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Satellite internet and 6G: The race for the future

Satellite internet has been making headlines lately, especially due to its potential role in the development of 6G technology. This technology is not only seen as a significant advancement but also as a battleground for the ongoing technological cold war between the United States and China. In this context, China recently achieved a major breakthrough in the field, conducting a successful test on a crucial communication device.

The team at the Chinese Academy of Sciences’ Institute of Optics and Precision Mechanics in Xian recently announced this achievement. While the technological aspect still requires further development, the Chinese satellite internet system still lags behind that of the United States. This admission is partly due to crucial components and materials being controlledAmerican big tech companies, which puts China at a visible disadvantage.

The device testedChina is based on “space optical switching technology” and is mounted on a satellite. It enables the transfer of light signals from one location to another without converting them into electrical signals, functioning similarly to a mirror. This innovative approach eliminates the need for light-to-electrical signal conversion, resulting in significant improvements in performance, capacity, flexibility, and transmission speed.

According to a Chinese document publishedteam members, the “approved” device can support a switching capacity of 40 gigabits per second, a significant advancement compared to traditional switching technology. After being launched into orbit aboard the Chinese Y7 carrier rocket, the device returned to Earth with intact image information, without any data loss.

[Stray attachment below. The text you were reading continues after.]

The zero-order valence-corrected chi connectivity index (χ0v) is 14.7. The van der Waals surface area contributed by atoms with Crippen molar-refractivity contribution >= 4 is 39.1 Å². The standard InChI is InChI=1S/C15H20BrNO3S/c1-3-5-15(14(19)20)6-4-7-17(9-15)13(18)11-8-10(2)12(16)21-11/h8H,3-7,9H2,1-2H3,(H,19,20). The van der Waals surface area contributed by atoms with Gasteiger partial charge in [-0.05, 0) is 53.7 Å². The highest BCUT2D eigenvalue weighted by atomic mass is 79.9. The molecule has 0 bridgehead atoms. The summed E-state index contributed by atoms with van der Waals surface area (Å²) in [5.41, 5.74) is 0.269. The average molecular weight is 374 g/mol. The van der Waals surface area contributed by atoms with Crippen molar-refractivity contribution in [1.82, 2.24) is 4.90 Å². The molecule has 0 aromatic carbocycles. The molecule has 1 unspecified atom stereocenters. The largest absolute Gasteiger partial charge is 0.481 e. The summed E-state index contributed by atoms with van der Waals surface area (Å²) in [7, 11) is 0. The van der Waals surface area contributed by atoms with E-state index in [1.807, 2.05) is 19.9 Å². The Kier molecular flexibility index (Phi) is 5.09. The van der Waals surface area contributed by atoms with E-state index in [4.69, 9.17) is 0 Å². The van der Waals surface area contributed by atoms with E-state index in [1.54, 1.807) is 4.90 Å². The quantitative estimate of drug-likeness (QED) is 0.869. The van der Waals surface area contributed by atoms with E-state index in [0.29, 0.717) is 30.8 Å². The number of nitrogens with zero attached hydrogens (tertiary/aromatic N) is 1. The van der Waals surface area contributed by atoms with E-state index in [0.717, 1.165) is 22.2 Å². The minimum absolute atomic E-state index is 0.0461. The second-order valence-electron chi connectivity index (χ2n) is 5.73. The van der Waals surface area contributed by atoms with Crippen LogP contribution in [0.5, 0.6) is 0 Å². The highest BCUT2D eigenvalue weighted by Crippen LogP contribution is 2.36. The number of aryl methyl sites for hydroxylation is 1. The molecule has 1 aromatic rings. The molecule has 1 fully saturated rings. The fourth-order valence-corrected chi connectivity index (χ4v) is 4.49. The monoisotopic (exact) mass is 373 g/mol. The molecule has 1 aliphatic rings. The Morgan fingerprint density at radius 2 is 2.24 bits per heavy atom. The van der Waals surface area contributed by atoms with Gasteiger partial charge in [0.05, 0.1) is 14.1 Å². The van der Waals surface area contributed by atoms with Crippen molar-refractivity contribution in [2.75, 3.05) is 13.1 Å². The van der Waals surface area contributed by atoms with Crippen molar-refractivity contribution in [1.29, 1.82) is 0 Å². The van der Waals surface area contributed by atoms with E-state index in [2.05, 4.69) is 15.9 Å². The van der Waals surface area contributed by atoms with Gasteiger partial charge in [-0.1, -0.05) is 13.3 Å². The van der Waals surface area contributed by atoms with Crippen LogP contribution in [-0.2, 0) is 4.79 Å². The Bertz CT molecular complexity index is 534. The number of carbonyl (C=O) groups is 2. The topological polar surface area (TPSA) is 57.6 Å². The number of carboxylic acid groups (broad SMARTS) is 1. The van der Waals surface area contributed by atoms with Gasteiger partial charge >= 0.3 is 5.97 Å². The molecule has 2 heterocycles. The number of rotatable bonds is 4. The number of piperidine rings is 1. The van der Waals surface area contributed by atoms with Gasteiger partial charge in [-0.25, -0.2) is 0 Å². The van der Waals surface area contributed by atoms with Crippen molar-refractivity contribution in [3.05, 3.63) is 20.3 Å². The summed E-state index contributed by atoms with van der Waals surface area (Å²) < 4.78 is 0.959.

Switches, often referred to as “switching points,” play a crucial role in communication networks. They heavily impact data distribution along a specific line, ensuring its timely delivery to the intended recipient. Traditionally, satellite-to-Earth connections have relied on microwave technology, which is limitedits narrow frequency range, resulting in slower transfer speeds. However, the recent use of lasers has increased bandwidth and the amount of data transmitted per transmission. Elon Musk’s Starlink and some Chinese operators are already investing in laser technology, despite being aware of its limitations. Optical space switching without electrical signal conversion eliminates the electronic bottleneck effect and could potentially reduce the construction costs of specialized switching structures.

This successful Chinese test opens up the possibility of processing more than 100 gigabits per second in the future, a nearly impossible feat if tied to traditional switching structures. The sectors that stand to benefit the most from this advanced optical switching system are satellite remote sensing, supercomputing, and mobile communication for 6G technology. These fields require high-speed and high-capacity data transmission, making this new technology strategically vital for associated business models. Opp.Today

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